Risk of injury is increased with segmental lumbar spine rotation. The lumbar spine is not designed to rotate under load, yet when players hit the ball without power, they are largely doing just this, due to segmental lumbar rotation. And often, the result of less power is a harder swing. This is a clear recipe for injury - a section of the spine not designed to perform a particular function being called to perform that function harder and harder.

So, the next time you travel to the range or course, concentrate on keeping your low back (lumbar spine) straight and use your hips and shoulders to rotate. You will build power, consistency, and most importantly, reduce the risk of injury.

Thursday, February 25, 2010

Cut Your Swing In Half

When I worked as a golf professional, one of the best ways that I discovered to diagnose a player's swing problem was this: make them hit balls using one-armed swings. Here's what I did and how you can use the method to help your shot outcomes.

After warming up on the driving range, hit about 10 shots regularly with an 8 iron to get a feel for how you are swinging that day. Then, take your non-dominant hand off of the club and put it in your pocket. Take a few practice swings using only your dominant hand. Make full swings at about half speed being sure to maintain proper form. Now hit 5 shots using only the one arm and note the results. Now repeat with the opposite arm only. Your drill is over at this point.

Why this works: The body is a set of pully mechanisms. In most cases, a player's poor shot outcomes can be traced to one side of the body or the other. The pully system simply is not working congruently. If one side of the body is working properly and the other side is not, you will see the results immediately. When one side has a dysfunction, it can't perform the necessary functions to carry out the intended shot pattern.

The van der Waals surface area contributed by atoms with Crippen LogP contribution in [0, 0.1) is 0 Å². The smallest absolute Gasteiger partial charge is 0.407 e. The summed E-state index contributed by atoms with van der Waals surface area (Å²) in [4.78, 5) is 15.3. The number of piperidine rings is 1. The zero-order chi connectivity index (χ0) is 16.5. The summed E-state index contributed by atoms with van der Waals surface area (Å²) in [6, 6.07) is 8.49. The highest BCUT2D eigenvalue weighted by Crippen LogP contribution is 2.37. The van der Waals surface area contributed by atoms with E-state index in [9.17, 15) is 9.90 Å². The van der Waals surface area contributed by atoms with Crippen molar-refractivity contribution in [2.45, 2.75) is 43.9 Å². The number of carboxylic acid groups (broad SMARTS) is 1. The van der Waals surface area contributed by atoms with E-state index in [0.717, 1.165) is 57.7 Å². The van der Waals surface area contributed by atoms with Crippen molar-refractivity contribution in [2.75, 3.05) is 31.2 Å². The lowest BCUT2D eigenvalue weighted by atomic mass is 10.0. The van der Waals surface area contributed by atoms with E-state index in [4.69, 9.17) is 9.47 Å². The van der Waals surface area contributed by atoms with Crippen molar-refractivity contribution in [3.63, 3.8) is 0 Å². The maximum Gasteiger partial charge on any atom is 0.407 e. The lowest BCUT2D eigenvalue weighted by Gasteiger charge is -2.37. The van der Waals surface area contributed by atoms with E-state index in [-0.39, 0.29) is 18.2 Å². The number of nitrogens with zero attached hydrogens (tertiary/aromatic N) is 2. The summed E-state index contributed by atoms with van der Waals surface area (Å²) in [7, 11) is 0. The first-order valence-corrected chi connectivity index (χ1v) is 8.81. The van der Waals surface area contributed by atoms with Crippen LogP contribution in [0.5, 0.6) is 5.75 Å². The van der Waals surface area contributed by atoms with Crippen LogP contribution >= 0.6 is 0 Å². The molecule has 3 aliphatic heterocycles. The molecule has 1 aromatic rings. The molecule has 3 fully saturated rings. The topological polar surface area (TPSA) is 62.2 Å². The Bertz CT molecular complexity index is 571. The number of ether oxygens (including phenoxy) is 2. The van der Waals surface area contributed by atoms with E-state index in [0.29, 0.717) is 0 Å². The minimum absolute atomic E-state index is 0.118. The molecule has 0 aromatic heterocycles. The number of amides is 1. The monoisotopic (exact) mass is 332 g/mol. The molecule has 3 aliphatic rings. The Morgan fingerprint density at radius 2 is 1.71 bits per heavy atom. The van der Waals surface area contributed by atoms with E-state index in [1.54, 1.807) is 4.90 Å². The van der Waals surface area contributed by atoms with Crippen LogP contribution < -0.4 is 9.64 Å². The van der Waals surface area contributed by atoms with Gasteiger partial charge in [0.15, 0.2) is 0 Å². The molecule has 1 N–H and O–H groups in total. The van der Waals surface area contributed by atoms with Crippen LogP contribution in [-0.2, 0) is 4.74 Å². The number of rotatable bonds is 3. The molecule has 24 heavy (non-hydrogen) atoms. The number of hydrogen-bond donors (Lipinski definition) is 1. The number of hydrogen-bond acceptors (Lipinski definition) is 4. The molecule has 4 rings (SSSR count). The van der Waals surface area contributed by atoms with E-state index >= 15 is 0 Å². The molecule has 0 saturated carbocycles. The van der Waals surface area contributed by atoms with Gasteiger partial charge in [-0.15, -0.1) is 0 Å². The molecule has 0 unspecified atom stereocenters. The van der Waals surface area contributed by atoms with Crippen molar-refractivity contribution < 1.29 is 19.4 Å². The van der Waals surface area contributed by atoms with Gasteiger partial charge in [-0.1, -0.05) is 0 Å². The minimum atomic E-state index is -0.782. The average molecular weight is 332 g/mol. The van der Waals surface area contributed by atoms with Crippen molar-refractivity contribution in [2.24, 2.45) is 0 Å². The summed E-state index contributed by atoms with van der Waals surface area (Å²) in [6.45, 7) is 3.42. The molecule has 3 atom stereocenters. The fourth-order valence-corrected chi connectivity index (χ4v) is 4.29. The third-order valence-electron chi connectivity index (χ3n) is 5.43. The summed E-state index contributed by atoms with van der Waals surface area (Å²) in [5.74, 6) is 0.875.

More than likely one side will yield better results than the other. You should be able to isolate the major swing problems to the problematic side of your body, and this side will be the focus of your practice. If you practice with the problematic side with little or no results, see a golf professional to work with your swing mechanics and/or your chiropractor to assess biomechanics. This drill has been a huge success in helping players overcome shot inconsistency. Let me know how it works for you!

Nathan Williams

Tuesday, February 16, 2010

Winter Preparations for the Golfer

It's snowing outside and you are unable to get to the course. I realize that some live in climates far away from snow (Florida, for example), but the snow (or cold) is a reality for a lot of us. So what can the golfer do during the winter season in order to prepare for the upcoming golf season? I'll offer two suggestions:

1) Maintain proper biomechanical function

-This can be accomplished by implementing a stretching program that focuses on legs, back, shoulders, and neck. Doing this can prevent an early injury that can hinder the rest of your season or longer. And/or visit a chiropractor to verify that your joints are functioning normally.

2) Exercise your mind

-Mental exercise is at least as important as physical exercise for most efforts in life and golf is certainly no exception. Try playing your favorite course (local or Augusta National) completely in your mind. Try envisioning sights, sounds, smells, and most importantly see yourself making perfect swings with great outcomes. You don't need to play the entire course at one time - this would take four hours! Take about ten minutes at lunch to play one hole. This can also work as an effective stress reliever!

-Nathan Williams

Monday, February 8, 2010

Correct Motion Can Be Your Key